No. 2




On the Perspectives of Small Rural Schools and Education Policy

31 October 2000


RiTo No. 2, 2000

  • Marika Kirch

    Adviser, Research Department, Chancellery of the Riigikogu

  • Hilma Naaber

    Adviser, Research Department, Chancellery of the Riigikogu

The present article deals with the situation of rural schools, the forecast for the coming years and financing of schools from the state and local government budgets.

On the basis of the data provided, it can be claimed that financing of the system of education differs greatly in various counties. The level of financing is affected by different coefficients that are used to calculate the amount of funds coming from the state budget, as well as by the financing possibilities of local authorities. The calculations made by the authors display the following tendency: allocation of a larger proportion of funds by the state does not always guarantee proper financing of municipal schools. For example, in Ida-Virumaa the state’s share in the financing of municipal schools is the highest (62.5%); at the same time, the actual expenses per one pupil are the smallest in Estonia (8470 kroons). Similarly, in Järvamaa the share of financing by the state is also one of the highest (52.2%) and the calculated average sum per one pupil is one of the smallest (9718 kroons). In a special situation are municipal schools on the Estonian islands, especially the schools on small islands. The authors’ calculations show, accordingly, that on the small islands the average financing per pupil exceeds several times the respective indicators of schools on the mainland of Estonia.

An important conclusion is that the state is not to a significant extent responsible for the coping of small schools. Currently, the state has delegated the main responsibility for the functioning of the educational system to the lowest level (rural municipality), leaving at the same time the relevant tasks without financial cover. Rich local authorities are able to find necessary additional resources for educational expenses of local schools, poorer local authorities must, however, consider closing down schools. The financing of the national educational system and the level of teaching should not depend on whether the school is located in a rich or poor municipality. Important preconditions to be taken into account in financing should also be the educational policy priorities that have been decided both on the level of ministry and county (including regional goals, e.g. which areas definitely need a school, etc.). If decisions to open or close schools are made merely on the local authority level, it is impossible to treat the educational system as an integrated whole.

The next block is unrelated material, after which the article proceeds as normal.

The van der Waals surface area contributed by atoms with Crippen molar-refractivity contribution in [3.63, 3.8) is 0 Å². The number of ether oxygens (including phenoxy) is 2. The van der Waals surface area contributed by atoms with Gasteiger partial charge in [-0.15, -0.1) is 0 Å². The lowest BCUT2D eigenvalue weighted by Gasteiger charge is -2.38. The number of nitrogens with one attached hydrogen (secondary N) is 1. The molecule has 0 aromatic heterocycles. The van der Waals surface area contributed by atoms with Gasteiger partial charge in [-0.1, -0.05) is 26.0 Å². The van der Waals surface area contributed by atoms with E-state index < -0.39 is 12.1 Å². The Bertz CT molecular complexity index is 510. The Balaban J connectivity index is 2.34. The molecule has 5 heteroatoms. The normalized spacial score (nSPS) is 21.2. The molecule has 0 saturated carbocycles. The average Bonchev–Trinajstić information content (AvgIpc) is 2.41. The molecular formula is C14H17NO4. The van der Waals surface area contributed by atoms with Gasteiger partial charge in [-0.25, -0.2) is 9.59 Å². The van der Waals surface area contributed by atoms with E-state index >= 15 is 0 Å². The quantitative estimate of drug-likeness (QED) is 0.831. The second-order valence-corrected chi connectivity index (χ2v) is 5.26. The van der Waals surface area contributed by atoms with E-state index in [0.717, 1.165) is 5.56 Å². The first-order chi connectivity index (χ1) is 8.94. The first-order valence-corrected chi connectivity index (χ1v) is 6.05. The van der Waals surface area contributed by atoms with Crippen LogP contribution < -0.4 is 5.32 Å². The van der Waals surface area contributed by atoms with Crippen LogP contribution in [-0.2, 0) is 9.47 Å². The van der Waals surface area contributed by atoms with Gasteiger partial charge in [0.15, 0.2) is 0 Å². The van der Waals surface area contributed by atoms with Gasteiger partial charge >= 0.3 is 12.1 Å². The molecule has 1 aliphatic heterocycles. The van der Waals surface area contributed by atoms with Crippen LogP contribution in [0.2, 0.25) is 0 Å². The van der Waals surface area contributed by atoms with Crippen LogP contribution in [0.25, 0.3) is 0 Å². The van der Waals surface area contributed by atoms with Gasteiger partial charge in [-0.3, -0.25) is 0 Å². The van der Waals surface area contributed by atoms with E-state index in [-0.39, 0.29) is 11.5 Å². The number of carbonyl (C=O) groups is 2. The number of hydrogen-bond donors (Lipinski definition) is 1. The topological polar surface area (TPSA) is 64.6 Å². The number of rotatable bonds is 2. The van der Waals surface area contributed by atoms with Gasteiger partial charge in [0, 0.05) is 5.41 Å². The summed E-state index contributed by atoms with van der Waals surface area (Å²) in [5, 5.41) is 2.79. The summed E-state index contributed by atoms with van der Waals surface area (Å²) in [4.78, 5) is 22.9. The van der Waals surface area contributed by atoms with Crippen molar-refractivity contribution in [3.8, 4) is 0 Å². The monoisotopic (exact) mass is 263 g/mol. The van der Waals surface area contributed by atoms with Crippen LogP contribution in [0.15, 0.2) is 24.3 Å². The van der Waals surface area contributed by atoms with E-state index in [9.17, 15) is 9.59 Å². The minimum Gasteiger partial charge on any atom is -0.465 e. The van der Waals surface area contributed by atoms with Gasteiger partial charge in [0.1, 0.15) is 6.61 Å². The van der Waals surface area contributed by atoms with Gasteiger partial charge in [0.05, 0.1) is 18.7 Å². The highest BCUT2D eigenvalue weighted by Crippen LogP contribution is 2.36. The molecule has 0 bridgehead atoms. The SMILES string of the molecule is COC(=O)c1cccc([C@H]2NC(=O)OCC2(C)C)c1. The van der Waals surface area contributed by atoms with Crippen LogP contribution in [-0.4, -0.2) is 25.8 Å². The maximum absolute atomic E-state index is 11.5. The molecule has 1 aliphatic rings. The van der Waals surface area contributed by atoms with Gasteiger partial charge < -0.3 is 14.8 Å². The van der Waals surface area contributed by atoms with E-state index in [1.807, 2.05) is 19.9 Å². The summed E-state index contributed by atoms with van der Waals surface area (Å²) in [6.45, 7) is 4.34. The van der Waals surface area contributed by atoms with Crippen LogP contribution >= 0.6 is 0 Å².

It is obvious that maintaining of a high-quality educational network in rural areas is much more expensive than in the city, and it is especially difficult to provide good education in a poor rural municipality. This, however, should not be a reason why poorer local authorities should eliminate the majority of smaller rural schools. Now there may arise a situation where rich local authorities can afford a well-functioning educational network while poor local authorities must use extreme measures to help schools survive or are forced to close down schools at all.

The possible reduction of the number of local authorities should also motivate restructuring of the educational system. Authorities at the county level should become more interested to decide what is the optimum school network and how many schools could expediently be maintained in a particular county, considering that the teachers have a sufficient work load, buildings can be maintained, school transport can be provided, etc.

The system of education is a national institution and the state should be responsible at all levels for its proper functioning and the provision of high-quality education.

Full article in Estonian

Marika Kirch, born 1951, sociologist, University of Tartu 1975, Ph.D. Moscow Institute of Sociology 1984; training courses in sociology and European Union law in Estonia, USA, Germany, other. Work: senior researcher at the Institute of International and Social Research 1988-94, chief expert at the department of science and universities of the Estonian Ministry of Education 1995-97, adviser at the economic and social information department of the Riigikogu Chancellery 1997-. Affiliation: Estonian Sociologists Union, member of the Board.

Hilma Naaber, born 1949, industrial planning and management 1973 Tallinn Technical University, additional training in securities law in Frankfurt 1994-96. Work: 1991-98 chief specialist, head of service, adviser to the Secretary General at the Estonian Ministry of Finance, 1993-95 member of the founding committee of the Estonian Central Depository for Securities, 1998- adviser at the economic and social information department of the Riigikogu Chancellery, member of the editorial board of the Riigikogu Toimetised journal.